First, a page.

A few things to watch for in Game 2, as the Nuggets try to take a 2-0 lead in a playoff series for the first time in 24 years. New Orleans most recent 2-0 series deficit came in 2004, when the Hornets dropped the first two games vs. Miami but rallied to force a Game 7 in a first-round series:
1) What will Chauncey Billups do for an encore?
Casual hoops fans who dont follow the game closely but watched Game 1 may be under the impression that the Nuggets outstanding point guard is one of the NBAs all-time great three-point shooters. His season and career statistics indicate that Game 1 was not a complete aberration for Billups after all, he was the NBAs 29th-best shooter from three-point range in the 2008-09 regular season, at 40.8 percent. But coming off an incredible 8-for-9 performance, he cant shoot this well all series, can he? A career 38.8 percent three-point shooter over 12 years in the league, the University of Colorado alum has earned a well-deserved reputation as a clutch player who is at his best in big games. Its a rep he backed up by spearheading a Game 1 victory by the Nuggets, a team that couldve been apprehensive about the playoffs after first consecutive years of first-round exits. It also will be interesting to see who defends against Billups this time. Rasual Butler drew the assignment in Game 1 but was hampered by foul trouble and had difficulty keeping Billups out of the lane on the rare occasions when Billups wasnt spotting up for another trey.
2) How will the Hornets and David West adjust?
Nuggets top defender Kenyon Martin has gotten a great deal of credit over the past two days for his aggressiveness against West (4-for-16 shooting, 12 points) in Game 1, and deservedly so. West missed a few open looks that he routinely makes, but Martin also crowded West throughout the game and forced him into several fadeaways and contested mid-range shots. Byron Scott said after Game 1 that the Hornets may need to put West in motion more often in their halfcourt offensive sets, so that hes not in as many stationary one-on-one situations against the 6-foot-9 Martin, a more athletic player. As Scott also alluded to, however, this simply may not be a good matchup for West. Unlike the vast majority of defenders who are quicker than West, Martin is roughly as tall and as strong as West, meaning taking Martin down to the low post would not necessarily yield better results. Over seven total games the past two NBA seasons, including Sundays Game 1, West has shot just 48-for-122 (39.3 percent) against the Nuggets. Hes a career 48.3 percent shooter.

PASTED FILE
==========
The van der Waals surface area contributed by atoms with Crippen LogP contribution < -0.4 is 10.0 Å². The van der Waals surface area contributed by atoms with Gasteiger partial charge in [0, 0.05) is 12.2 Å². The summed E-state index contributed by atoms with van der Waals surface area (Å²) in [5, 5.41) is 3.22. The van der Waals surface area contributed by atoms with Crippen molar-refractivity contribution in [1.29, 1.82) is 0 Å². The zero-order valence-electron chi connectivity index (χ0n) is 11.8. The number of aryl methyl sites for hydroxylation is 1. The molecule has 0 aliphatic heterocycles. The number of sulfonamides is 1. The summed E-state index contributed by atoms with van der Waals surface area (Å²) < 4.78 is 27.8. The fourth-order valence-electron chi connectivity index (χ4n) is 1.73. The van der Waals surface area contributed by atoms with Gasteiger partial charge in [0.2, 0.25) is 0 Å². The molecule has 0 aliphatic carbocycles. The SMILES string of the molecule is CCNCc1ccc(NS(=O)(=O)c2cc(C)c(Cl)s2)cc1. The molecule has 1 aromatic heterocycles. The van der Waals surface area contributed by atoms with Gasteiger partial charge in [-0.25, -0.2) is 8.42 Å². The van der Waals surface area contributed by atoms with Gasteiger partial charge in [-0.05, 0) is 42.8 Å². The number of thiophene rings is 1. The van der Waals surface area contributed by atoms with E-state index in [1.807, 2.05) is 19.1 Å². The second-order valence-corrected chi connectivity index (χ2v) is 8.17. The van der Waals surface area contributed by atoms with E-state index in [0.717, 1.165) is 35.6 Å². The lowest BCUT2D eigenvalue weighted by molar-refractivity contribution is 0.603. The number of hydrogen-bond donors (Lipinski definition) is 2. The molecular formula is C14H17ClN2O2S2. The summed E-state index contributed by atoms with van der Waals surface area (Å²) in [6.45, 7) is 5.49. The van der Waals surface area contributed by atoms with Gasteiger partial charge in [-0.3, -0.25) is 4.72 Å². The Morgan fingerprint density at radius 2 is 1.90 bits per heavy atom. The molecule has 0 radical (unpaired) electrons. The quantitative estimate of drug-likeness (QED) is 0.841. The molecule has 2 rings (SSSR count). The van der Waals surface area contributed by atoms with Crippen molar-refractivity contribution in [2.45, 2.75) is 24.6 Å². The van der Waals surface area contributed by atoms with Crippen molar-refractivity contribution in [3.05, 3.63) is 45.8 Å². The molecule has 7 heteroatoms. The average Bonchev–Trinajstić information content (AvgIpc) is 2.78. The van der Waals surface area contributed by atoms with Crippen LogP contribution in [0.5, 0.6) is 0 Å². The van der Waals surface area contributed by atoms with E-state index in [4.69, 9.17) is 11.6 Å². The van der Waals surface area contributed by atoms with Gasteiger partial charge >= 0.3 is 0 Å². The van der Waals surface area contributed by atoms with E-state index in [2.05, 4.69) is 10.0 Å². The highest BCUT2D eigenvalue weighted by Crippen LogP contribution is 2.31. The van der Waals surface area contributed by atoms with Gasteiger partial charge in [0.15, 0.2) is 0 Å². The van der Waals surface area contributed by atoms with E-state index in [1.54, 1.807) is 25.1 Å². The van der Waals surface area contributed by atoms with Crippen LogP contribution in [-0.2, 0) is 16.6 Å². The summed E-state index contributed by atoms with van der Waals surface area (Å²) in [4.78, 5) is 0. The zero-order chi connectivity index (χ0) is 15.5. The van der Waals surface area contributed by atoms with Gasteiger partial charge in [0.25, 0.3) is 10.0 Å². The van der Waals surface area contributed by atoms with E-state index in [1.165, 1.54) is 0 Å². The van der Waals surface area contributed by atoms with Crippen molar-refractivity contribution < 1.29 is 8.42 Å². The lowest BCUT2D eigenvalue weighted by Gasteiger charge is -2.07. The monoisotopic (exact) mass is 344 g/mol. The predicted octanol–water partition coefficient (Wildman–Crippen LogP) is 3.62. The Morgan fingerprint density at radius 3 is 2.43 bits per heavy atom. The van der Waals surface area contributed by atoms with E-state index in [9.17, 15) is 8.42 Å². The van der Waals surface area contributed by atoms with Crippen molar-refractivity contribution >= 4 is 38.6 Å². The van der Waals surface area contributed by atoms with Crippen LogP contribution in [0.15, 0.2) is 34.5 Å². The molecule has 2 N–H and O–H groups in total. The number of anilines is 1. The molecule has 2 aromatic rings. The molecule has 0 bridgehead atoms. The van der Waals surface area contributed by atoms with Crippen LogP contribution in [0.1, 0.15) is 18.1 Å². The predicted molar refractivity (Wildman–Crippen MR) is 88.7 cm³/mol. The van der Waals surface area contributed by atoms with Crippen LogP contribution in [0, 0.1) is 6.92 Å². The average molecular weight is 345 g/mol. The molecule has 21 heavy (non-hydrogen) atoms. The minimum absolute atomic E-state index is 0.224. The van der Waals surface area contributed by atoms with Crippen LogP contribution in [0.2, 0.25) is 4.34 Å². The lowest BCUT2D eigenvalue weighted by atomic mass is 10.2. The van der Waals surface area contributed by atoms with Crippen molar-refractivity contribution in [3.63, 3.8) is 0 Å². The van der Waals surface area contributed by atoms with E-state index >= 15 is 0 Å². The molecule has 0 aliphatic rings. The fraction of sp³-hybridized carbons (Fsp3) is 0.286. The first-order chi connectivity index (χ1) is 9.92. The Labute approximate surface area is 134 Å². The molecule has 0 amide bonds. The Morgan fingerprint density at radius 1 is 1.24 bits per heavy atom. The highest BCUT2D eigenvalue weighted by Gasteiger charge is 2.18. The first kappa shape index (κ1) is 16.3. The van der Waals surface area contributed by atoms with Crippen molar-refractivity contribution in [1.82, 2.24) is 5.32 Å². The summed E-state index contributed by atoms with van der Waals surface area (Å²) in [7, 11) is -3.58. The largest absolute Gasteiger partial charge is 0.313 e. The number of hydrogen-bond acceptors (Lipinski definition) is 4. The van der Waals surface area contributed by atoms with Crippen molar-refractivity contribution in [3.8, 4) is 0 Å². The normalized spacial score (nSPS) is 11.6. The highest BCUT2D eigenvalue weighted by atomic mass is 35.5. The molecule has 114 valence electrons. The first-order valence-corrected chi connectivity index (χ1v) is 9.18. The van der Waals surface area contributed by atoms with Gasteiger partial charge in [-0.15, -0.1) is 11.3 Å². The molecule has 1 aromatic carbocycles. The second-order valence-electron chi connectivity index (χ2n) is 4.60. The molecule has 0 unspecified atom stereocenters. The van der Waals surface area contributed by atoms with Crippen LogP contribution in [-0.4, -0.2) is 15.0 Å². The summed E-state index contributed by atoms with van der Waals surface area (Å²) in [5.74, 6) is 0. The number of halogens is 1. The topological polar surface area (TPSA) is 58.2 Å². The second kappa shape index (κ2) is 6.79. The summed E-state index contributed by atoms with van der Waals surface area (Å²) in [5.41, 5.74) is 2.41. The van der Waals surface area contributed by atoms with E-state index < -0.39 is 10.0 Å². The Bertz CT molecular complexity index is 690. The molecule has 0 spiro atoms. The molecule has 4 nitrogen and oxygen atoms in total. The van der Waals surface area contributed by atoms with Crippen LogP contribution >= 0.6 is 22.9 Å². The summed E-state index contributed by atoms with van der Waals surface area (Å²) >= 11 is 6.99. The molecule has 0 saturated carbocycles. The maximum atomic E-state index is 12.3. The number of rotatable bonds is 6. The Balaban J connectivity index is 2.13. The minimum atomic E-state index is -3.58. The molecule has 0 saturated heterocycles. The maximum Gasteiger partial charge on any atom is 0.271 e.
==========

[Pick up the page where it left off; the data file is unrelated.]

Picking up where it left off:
3) Do the shooting woes continue?
Speaking of the Hornets offense, even though Chris Paul finished with 21 points and 11 assists in Game 1, Denver also had to be content overall with its defense against New Orleans other All-Star. CP3 had four turnovers and needed 19 shot attempts to get those 21 points. He said after the game that he believed it was merely a case of him missing several open looks that hes often made this season. More damaging for New Orleans, Butler (3-for-6) and Peja Stojakovic (5-for-10) made half of their shots but only totaled 16 attempts. Off the bench, James Posey went 1-for-5. Add it all up, and New Orleans made only 37.2 percent of its shots in Game 1. With the bench struggling to generate offense, its paramount that these three players are more aggressive and productive at that end of the floor.
It would be easy to look at the rebounding department from Game 1 and be alarmed by Denvers 49-35 overall rebounding advantage, but the Hornets missed so many more shots than the Nuggets that Denver was virtually guaranteed to have the upper hand. Whats troubling is that Denver still had more offensive boards than New Orleans (12-10). The Nuggets grabbed nearly one-third of their 37 misses, while the Hornets barely collected one-fifth of their 49 misses. Denver was a superior rebounding team to New Orleans during the regular season, but it was a slim margin. The Nuggets ranked 15th in percentage of rebounds collected (50.2), while the Hornets were tied for 17th (49.8).
There has to be concern from a Hornets standpoint that it was a 29-point defeat despite a subpar game from Nuggets leading scorer Carmelo Anthony (4-for-12, 13 points). As a team, the Nuggets shot 50.7 percent from the field in Game 1, which seems extremely high, but take a closer look at the stats over their last batch of home games: Denver has been an offensive machine in the Pepsi Center, shooting over 50 percent from the field six times in their last eight home dates. On the road, its been a completely different story. The Nuggets have reached 50-percent shooting only twice in their last 11 away games.